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UNDERCOVER BROTHER
U.S. Release Date: May 31, 2002
Distributor: Universal
Director: Malcolm D. Lee
Writer: John Ridley
Producer: Brian Grazer, John Ridley
Cast: Eddie Griffin, Chris Kattan, Denise Richards, Aunjanue Ellis, Neil Patrick Harris
Running Time: 1 hour and 28 minutes
MPAA Rating: PG-13 (language, sexual humor, drug content and campy violence)

Watch out Austin Powers, here comes the Undercover Brother
by Sean Saulsbury

Everybody knows that white people conspire against black people to hold them back. That, at least, is the premise behind Undercover Brother, the hilarious new comedy starring Eddie Griffin, Aunjanue Ellis, Chris Kattan, Denise Richards and Neil Patrick Harris.

Griffin plays Anton Jackson, an independent undercover agent who teams up with the B.R.O.T.H.E.R.H.O.O.D.—a covert group that exists to protect "black culture." Undercover Brother must lead his team to stop The Man—an evil character whose only purpose is to stomp out the increasing "black" influence in America.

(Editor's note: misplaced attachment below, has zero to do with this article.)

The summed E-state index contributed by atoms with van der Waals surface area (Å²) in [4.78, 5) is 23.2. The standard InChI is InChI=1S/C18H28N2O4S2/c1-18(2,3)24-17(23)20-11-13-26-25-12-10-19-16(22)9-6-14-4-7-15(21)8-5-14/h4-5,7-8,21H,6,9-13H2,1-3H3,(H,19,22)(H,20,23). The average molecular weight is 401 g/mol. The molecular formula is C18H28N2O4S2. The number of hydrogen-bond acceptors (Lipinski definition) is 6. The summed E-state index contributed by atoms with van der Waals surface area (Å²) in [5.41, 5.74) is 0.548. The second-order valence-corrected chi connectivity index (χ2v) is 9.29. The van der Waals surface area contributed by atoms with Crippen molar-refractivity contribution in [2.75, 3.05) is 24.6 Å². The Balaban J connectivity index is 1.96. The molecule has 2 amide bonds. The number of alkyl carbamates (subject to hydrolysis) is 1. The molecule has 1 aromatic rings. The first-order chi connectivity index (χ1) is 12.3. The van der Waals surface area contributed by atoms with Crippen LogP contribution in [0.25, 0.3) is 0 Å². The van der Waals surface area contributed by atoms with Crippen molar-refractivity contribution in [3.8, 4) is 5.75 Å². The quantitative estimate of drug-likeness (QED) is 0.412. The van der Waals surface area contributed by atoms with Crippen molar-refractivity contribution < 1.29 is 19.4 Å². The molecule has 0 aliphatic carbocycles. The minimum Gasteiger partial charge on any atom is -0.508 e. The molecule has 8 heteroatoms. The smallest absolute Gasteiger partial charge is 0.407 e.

The plot and characters spoof films such as Mission Impossible and the James Bond series. It is formulaic in that sense, but fun all the way. Our hero, Anton, is equipped with gadgets like super-platform shoes, special powered watches and an ultra-enhanced Cadillac. He is a master of disguise and—most importantly—well-acquainted with the ladies.

It might be said that Brother the urban version of Austin Powers. Is it?—or is Powers is the white version of Undercover Brother? Whatever your view, one thing is for certain: Undercover Brother is funnier than Austin Powers.

Yes, the humor is centered around race relations—nearly every joke has racial stereotypes at its core. But subject matter is perfect for a comedy because, ultimately, these stereotypes are unimportant. We can laugh and make fun because what is important is one's character—whether you call it by that name, or "soul" or "funk."

Brother manages to keep the humor fresh by taking a variety of angles on this premise (without the cheap use of gross-out humor). There's the black man and his Afro; there's Mr. Feather (Chris Kattan), sidekick to The Man—a co-conspirator in the plot to stomp out black culture, but who struggles with the "soul" in himself ... There's the "black man's kryptonite" (Denise Richards) as well as the intern, Lance (Neil Patrick Harris), who is the epitome of all that is "white." Finding out just why he works for the B.R.O.T.H.E.R.H.O.O.D. will tickle your funny bone.

All these elements—and many more—will keep you laughing and entertained throughout the whole of the film.


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Petty Larceny
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